I have seen a case in the recent past. The Debt Recovery Tribunal has granted an unconditional stay in favour of the borrower and the stay was vacated by the Tribunal suo motu and the borrower wanted to challenge the order of the Debt Recovery Tribunal before the Debt Recovery Appellate Tribunal. Practically, the filing of appeal before the Debt Recovery Appellate Tribunal may consume some time and what if the Bank gets an order under section 14 in the meanwhile while the borrower is entitled to prefer an appeal and the limitation to file an appeal doesn’t expire. This is only an example. In another case, the Debt Recovery Appellate Tribunal keeps adjourning the Appeal and the application seeking stay and in the meanwhile the Bank proceeds further. This situation compels the borrower to move the High Court under section 227 seeking for a direction and in my opinion, it is unavoidable.
Thus, it is very clear that though the object of SARFAESI Act, 2002 is laudable, still, the act requires a re-look from the angle of providing a reasonable and effective remedy to the borrower. Given the complications and the rights of the borrower, in my personal opinion, the High Court may feel it reasonable to entertain a writ petition in respect of a SARFAESI proceeding though it exercises the writ jurisdiction in respect of SARFAESI proceedings sparingly. I have seen the trend where the High Court had entertained writ petitions in respect of a SARFAESI proceeding, seen the trend where the High Court dismissed the writ petitions in respect of SARFAESI proceeding on the ground of alternative remedy, and in my opinion, now the law is settled. It is very difficult to lay a proposition that the High Court can not entertain a writ petition in respect of a SARFAESI proceeding under all circumstances. Situations may warrant the High Court to deal with a SARFAESI proceeding at times though the writ jurisdiction is to be exercised by the High Court in respect of SARFAESI proceedings sparingly.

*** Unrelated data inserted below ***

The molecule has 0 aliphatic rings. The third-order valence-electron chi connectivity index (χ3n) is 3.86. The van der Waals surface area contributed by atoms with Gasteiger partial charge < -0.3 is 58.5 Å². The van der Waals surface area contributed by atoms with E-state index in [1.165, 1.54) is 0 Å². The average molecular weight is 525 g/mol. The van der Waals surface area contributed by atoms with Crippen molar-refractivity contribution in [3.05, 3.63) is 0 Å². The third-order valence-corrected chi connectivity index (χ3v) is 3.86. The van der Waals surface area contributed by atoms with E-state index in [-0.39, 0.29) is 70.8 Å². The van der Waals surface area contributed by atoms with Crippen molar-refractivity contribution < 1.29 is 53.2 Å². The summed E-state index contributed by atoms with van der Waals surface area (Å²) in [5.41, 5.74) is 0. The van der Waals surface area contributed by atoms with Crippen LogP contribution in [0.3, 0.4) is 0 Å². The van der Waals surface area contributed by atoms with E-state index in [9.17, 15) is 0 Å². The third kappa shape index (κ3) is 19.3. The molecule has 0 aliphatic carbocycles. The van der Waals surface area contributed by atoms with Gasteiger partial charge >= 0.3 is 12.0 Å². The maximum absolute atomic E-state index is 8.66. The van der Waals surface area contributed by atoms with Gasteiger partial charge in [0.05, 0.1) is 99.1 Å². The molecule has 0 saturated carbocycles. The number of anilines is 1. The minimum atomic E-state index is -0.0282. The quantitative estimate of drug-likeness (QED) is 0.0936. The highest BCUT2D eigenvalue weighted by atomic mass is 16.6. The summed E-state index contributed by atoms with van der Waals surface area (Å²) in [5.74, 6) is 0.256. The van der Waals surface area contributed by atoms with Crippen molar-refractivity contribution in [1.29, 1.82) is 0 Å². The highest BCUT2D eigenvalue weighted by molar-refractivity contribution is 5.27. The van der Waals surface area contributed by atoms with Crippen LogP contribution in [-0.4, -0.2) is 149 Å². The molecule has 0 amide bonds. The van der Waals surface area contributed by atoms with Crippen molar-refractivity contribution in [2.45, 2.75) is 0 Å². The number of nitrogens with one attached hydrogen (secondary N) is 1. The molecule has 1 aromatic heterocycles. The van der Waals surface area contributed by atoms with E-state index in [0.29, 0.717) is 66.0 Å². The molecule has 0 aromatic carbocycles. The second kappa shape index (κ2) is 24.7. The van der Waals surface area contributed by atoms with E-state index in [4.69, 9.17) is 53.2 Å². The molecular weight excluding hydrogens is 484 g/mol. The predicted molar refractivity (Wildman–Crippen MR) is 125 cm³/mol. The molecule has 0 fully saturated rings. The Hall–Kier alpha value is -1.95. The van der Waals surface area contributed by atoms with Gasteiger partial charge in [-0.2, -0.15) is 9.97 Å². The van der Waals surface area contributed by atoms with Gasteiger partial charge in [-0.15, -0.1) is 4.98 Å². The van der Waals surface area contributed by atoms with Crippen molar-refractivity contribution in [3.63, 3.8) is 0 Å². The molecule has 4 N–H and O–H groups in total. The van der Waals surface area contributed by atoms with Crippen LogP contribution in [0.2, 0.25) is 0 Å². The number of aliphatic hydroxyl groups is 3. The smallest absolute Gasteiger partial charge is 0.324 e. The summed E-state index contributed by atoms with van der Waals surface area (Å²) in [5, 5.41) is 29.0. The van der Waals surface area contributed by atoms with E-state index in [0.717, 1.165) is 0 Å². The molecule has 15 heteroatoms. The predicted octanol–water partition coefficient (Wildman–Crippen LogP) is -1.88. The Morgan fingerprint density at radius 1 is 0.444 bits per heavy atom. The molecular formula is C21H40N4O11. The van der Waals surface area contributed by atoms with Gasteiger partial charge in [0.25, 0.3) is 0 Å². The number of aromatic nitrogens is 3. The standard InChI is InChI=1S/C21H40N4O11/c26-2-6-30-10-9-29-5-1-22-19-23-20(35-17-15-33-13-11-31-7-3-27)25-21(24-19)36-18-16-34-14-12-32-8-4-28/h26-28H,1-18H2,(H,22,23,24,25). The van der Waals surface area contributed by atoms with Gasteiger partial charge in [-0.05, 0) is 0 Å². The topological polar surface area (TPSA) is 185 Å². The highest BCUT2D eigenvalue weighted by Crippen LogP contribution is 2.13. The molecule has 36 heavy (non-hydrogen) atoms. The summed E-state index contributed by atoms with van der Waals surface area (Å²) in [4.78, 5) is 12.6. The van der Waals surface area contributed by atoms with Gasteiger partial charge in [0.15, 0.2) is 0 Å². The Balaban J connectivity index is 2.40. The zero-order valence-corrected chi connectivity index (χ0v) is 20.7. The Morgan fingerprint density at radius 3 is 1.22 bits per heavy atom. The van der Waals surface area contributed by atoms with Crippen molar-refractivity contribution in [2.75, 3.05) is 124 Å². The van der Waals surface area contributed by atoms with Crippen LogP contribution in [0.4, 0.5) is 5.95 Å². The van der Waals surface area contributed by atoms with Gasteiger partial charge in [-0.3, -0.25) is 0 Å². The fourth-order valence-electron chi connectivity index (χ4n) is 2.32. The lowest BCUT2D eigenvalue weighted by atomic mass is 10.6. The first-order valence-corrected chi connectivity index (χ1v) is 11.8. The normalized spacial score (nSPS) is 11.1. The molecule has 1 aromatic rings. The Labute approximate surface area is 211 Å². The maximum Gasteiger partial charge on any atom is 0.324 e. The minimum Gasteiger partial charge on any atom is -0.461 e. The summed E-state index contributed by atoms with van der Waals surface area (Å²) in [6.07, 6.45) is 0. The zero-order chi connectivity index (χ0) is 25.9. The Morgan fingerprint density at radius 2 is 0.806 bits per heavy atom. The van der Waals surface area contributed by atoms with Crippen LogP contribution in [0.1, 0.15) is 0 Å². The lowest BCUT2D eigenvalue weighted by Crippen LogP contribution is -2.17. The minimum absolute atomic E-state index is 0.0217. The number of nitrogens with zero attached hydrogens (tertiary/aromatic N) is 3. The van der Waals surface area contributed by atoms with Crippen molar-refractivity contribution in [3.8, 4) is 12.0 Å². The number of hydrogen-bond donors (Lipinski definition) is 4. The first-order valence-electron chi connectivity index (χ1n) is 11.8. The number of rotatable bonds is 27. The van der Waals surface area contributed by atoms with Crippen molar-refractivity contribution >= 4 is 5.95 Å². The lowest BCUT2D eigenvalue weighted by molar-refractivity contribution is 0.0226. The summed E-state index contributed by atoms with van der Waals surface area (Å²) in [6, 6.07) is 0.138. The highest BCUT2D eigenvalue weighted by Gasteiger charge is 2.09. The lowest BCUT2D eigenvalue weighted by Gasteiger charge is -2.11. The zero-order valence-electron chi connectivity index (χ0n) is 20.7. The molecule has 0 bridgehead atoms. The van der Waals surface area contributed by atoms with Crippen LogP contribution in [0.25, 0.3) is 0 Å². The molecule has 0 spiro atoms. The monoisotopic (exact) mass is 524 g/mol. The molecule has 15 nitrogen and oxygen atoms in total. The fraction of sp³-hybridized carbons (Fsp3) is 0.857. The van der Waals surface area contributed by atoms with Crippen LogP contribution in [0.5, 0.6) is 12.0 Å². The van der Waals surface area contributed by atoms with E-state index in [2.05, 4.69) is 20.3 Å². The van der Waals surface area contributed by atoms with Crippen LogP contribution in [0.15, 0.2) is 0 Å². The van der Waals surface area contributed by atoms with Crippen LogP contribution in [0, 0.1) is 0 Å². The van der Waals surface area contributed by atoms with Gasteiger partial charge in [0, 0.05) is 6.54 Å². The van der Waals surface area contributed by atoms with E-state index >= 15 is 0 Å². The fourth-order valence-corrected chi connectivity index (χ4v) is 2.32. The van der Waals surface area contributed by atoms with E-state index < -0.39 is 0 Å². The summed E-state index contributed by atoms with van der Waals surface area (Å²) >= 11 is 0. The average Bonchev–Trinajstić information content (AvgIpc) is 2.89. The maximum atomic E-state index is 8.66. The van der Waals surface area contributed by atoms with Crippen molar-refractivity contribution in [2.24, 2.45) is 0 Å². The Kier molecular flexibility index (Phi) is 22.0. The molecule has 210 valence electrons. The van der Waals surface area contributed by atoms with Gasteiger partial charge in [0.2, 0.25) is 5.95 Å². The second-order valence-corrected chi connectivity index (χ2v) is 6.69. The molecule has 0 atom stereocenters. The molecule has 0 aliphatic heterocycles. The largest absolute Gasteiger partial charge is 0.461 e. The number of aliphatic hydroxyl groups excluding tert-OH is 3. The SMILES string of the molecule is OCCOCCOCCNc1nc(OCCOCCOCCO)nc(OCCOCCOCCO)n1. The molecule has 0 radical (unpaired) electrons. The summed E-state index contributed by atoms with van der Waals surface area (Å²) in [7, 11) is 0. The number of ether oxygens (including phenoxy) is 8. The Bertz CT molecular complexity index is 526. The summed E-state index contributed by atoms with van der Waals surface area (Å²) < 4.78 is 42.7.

Note: the views expressed are my personal and no intention to insult the system.
About the Author:
V.DURGA RAO, Advocate, Madras High Court.